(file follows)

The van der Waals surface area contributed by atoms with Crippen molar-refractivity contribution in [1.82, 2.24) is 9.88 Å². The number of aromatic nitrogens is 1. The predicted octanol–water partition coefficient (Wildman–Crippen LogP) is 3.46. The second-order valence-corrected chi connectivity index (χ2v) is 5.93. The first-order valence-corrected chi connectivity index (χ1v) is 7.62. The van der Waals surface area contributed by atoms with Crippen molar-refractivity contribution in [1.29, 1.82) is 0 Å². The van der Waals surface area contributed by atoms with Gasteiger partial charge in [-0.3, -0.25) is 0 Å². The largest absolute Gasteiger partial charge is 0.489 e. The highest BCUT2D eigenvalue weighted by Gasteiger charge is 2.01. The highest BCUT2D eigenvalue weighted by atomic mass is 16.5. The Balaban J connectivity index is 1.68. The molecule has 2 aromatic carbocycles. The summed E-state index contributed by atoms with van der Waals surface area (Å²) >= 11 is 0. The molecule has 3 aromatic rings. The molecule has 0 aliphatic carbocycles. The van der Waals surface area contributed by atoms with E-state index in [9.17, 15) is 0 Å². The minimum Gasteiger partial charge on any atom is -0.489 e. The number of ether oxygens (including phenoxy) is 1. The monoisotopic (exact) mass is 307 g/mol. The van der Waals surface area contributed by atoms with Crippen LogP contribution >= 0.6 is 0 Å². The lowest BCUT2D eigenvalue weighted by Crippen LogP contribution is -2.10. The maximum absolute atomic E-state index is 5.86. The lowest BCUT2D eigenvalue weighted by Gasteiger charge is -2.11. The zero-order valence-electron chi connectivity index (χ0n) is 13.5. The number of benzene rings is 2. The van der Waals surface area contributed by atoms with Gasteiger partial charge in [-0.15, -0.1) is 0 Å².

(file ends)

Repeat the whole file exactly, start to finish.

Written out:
The van der Waals surface area contributed by atoms with Crippen molar-refractivity contribution in [1.82, 2.24) is 9.88 Å². The number of aromatic nitrogens is 1. The predicted octanol–water partition coefficient (Wildman–Crippen LogP) is 3.46. The second-order valence-corrected chi connectivity index (χ2v) is 5.93. The first-order valence-corrected chi connectivity index (χ1v) is 7.62. The van der Waals surface area contributed by atoms with Crippen molar-refractivity contribution in [1.29, 1.82) is 0 Å². The van der Waals surface area contributed by atoms with Gasteiger partial charge in [-0.3, -0.25) is 0 Å². The largest absolute Gasteiger partial charge is 0.489 e. The highest BCUT2D eigenvalue weighted by Gasteiger charge is 2.01. The highest BCUT2D eigenvalue weighted by atomic mass is 16.5. The Balaban J connectivity index is 1.68. The molecule has 2 aromatic carbocycles. The summed E-state index contributed by atoms with van der Waals surface area (Å²) >= 11 is 0. The molecule has 3 aromatic rings. The molecule has 0 aliphatic carbocycles. The van der Waals surface area contributed by atoms with E-state index in [9.17, 15) is 0 Å². The minimum Gasteiger partial charge on any atom is -0.489 e. The number of ether oxygens (including phenoxy) is 1. The monoisotopic (exact) mass is 307 g/mol. The van der Waals surface area contributed by atoms with Crippen LogP contribution >= 0.6 is 0 Å². The lowest BCUT2D eigenvalue weighted by Crippen LogP contribution is -2.10. The maximum absolute atomic E-state index is 5.86. The lowest BCUT2D eigenvalue weighted by Gasteiger charge is -2.11. The zero-order valence-electron chi connectivity index (χ0n) is 13.5. The number of benzene rings is 2. The van der Waals surface area contributed by atoms with Gasteiger partial charge in [-0.15, -0.1) is 0 Å².